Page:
Mind What You Eat
Have you noticed there is a shift happening in the traditional world of medicine, as the side effects of ‘blockbuster drugs’ are outweighing the benefits and new drugs are just not meeting the ‘needs’ of the patients (don’t get us wrong there is definitely a place for medications when urgently and acutely required, but these medications are not addressing the chronic issues).
Until the body is seen as a WHOLE (mind-body and soul), these drugs will always be a temporary band-aid with a plethora of side effects.
Mental health is ‘sucking’ the NHS system dry in the UK, yet we still seem to be putting band aids on the symptoms. Symptoms are our body’s cry for help, not to be ignored or suppressed.
A while back there was a book out called ‘Potatoes Not Prozac’ by Dr. Kathleen Desmasions PhD. She put this book together to address the issues with blood sugar imbalances and depression at a time when prescribing Prozac was the trend as a new class of anti-depressants had just been discovered known as Specific Serotonin Re-uptake Inhibitors (SSRIs for short).
Did you know that medications such as Prozac which belongs to the SSRI group of anti-depressants has side effects that out weigh the benefits in most individuals?
The SSRIs were then followed on by the SNRIs (the Serotonin, Noradrenaline Re-uptake inhibitors) however, these medications do not increase your body’s overall serotonin of noradrenaline? They just block the re-uptake of the serotonin and noradrenaline that you already have. ‘So?’ You maybe thinking.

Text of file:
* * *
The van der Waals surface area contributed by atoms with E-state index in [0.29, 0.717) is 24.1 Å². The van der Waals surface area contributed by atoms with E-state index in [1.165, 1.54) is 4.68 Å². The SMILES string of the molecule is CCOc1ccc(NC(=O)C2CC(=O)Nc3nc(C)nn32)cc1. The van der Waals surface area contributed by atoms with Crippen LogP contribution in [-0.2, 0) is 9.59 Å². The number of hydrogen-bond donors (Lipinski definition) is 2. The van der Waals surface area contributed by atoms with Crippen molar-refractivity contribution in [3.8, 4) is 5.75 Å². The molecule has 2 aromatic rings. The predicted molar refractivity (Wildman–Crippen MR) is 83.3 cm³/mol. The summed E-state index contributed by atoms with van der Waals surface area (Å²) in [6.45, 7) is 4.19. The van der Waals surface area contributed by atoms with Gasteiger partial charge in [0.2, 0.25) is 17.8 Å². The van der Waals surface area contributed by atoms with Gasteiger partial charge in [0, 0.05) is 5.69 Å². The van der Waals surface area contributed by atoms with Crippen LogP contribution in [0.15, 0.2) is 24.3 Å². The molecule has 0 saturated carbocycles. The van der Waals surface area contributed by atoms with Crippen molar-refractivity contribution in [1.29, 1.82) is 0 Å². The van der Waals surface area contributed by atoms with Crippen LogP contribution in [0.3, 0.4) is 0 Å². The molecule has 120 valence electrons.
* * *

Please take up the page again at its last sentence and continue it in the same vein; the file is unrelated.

Well, if the issue is that if depression is due to the lack of serotonin and/or noradrenaline, would it not make more sense to support the body to make more rather than just ‘concentrating’ the little we have in parts of the neuronal junctions called synapses? It just seems a bit ‘narrow minded’.
HOW CAN WE DO THIS?
Serotonin actually is made from an amino acid called TRYPTOPHAN and this amino acid is available in protein foods such as eggs, red meat, poultry, sea food, nuts and seeds and legumes. It really is that simple, try and eat more of these tryptophan containing foods and you may see a difference in your mood.
Guess what? Nordarenaline is actually made from an amino acid called TYROSINE and tyrosine is found in foods such as meat, poultry, legumes, whole grains, nuts and seeds.
So if you feel low, or even struggle through the winter season with Seasonal Affective Disorder (SAD) then try these specific amino acid rich foods and see how you feel.
Please note If you are on medication for depression it is always advisable to consult with your doctor before making any changes.
If you want to get to the core of what the symptoms are communicating with you, it is well worth looking into homeopathy. Homeopathy is what we call a form designer medicine well ahead of the times. Homeopathy matches YOU and your personality, likes, dislikes, feelings, sensations, traits to specific homeopathic remedies. There are numerous homeopathic remedies for depression from aurum metallicum, natrum muriaticum, anacardium, natrum sulphuricum, ignatia, kali phos etc.
The homeopathic remedy will do what is necessary to bring the WHOLE body into balance. So if it needs to
- raise the serotonin/noradrenaline receptors
- increase the affinity of the receptors
- remove any inhibitory chemicals such as toxins
- enhance the production of serotonin/noradrenaline
- harmonise the balance between all the various brain neurotransmitters such as GABA, glutamate, dopamine etc
HOMEOPATHY WILL DO THAT.
The magic is in having the solid nutritional foundation ensures that homeopathy reaches parts where it may not if there was a lack in say some of the key B vitamins. Certain B vitamins are important in the synthesis of these neurotransmitters or the liver is struggling with methylation pathway.
So in essence combining the two therapies; nutrition and homeopathy just reaps more benefits than either alone.
Khush and Gordon